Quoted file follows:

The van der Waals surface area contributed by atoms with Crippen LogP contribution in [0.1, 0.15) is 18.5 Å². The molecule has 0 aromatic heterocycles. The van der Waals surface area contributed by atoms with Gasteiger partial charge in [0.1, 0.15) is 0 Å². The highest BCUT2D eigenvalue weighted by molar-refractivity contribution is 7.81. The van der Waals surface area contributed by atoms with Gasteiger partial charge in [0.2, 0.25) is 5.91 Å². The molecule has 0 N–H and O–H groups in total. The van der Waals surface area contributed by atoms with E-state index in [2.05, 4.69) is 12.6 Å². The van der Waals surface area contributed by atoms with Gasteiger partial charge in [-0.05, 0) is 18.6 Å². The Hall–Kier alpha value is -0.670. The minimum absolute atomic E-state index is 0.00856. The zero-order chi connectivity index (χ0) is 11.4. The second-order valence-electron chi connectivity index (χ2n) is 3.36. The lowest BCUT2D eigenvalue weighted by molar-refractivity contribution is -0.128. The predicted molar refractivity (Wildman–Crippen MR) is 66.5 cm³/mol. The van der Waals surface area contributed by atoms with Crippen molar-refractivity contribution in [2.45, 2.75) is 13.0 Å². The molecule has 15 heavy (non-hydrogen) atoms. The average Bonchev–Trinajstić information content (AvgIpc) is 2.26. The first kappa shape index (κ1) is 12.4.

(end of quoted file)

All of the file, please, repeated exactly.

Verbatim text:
The van der Waals surface area contributed by atoms with Crippen LogP contribution in [0.1, 0.15) is 18.5 Å². The molecule has 0 aromatic heterocycles. The van der Waals surface area contributed by atoms with Gasteiger partial charge in [0.1, 0.15) is 0 Å². The highest BCUT2D eigenvalue weighted by molar-refractivity contribution is 7.81. The van der Waals surface area contributed by atoms with Gasteiger partial charge in [0.2, 0.25) is 5.91 Å². The molecule has 0 N–H and O–H groups in total. The van der Waals surface area contributed by atoms with E-state index in [2.05, 4.69) is 12.6 Å². The van der Waals surface area contributed by atoms with Gasteiger partial charge in [-0.05, 0) is 18.6 Å². The Hall–Kier alpha value is -0.670. The minimum absolute atomic E-state index is 0.00856. The zero-order chi connectivity index (χ0) is 11.4. The second-order valence-electron chi connectivity index (χ2n) is 3.36. The lowest BCUT2D eigenvalue weighted by molar-refractivity contribution is -0.128. The predicted molar refractivity (Wildman–Crippen MR) is 66.5 cm³/mol. The van der Waals surface area contributed by atoms with Crippen molar-refractivity contribution in [2.45, 2.75) is 13.0 Å². The molecule has 15 heavy (non-hydrogen) atoms. The average Bonchev–Trinajstić information content (AvgIpc) is 2.26. The first kappa shape index (κ1) is 12.4.